But to claim a right to be heard, to insist that your speech be “effective”, is not simply to assert a right of your own. It is to claim an obligation on the part of others to listen to you, to give you a seat at the table where decisions are made, even to let your point of view prevail. Protesters should understand that others have as much right to ignore what you say as you have to say it, and the right to speak your mind does not entitle you to a captive audience.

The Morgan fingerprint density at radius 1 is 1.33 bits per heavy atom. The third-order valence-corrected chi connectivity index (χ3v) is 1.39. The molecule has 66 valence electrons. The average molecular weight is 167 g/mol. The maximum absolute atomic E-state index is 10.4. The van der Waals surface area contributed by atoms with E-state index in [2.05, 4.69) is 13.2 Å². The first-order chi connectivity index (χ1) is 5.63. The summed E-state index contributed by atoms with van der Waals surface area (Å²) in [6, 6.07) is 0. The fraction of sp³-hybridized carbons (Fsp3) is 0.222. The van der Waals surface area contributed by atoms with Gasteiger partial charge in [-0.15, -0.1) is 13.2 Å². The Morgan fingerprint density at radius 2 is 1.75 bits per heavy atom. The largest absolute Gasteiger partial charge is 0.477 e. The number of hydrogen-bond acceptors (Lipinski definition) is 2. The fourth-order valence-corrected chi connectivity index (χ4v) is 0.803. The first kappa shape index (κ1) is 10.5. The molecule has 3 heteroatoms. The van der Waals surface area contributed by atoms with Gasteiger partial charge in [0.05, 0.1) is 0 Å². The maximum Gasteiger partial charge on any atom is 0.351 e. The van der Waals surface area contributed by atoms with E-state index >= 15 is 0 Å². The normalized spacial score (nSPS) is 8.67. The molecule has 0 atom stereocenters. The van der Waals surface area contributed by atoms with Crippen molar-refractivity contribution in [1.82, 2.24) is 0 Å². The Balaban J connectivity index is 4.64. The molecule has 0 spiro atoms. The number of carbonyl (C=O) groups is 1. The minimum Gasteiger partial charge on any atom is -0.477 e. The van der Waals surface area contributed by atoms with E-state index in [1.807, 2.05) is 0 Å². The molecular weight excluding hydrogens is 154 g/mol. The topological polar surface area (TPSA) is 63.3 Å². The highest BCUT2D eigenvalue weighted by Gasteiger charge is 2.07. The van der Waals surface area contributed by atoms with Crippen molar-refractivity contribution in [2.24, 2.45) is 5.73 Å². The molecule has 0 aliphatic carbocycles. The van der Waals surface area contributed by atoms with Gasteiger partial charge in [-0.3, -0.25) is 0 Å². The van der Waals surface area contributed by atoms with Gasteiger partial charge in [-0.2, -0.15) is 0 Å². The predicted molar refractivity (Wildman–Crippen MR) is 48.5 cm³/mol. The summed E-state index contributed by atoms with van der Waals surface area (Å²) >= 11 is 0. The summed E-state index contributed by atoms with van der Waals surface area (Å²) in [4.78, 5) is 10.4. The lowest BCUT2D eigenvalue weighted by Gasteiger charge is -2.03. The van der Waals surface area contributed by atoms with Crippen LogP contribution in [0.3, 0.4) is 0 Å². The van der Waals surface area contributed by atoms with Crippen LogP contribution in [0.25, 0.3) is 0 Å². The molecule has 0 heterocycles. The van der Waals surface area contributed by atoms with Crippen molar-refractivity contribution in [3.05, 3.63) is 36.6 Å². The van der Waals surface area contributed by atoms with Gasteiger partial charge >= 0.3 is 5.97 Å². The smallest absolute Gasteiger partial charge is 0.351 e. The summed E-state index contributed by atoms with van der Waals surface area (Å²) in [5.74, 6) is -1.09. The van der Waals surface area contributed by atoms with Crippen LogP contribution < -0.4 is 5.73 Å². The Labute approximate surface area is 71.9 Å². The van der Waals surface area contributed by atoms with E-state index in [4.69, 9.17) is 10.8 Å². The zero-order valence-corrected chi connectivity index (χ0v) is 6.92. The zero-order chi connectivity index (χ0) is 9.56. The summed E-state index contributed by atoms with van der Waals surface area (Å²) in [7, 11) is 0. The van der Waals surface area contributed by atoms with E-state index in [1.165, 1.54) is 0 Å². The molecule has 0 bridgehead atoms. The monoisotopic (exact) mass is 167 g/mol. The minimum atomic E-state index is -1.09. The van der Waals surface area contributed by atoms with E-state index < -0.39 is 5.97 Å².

To make protests incrementally more disruptive until you get your way is hardly civil discourse of the sort that defines academe. It is an exercise in coercion, where the threat, or the reality, of disruption is employed to intimidate others into negotiation and ultimately concessions. It is to seek through the perceived strength of numbers what cannot be gained through the strength of argument. Sometimes, regrettably, such extortion works. At the University of Toronto, administration officials unwisely entered into negotiations with protesters and offered significant concessions, including the creation of two chairs in Palestinian studies and perhaps an entire institute. In addition, they offered to discuss disclosure of investments connected to Israel and possibly divestment. They rejected the protesters’ remaining demand, the severance of ties with Israeli post-secondary institutions, as infringing academic freedom. The protesters then responded that they would remain until their demands were met in their entirety.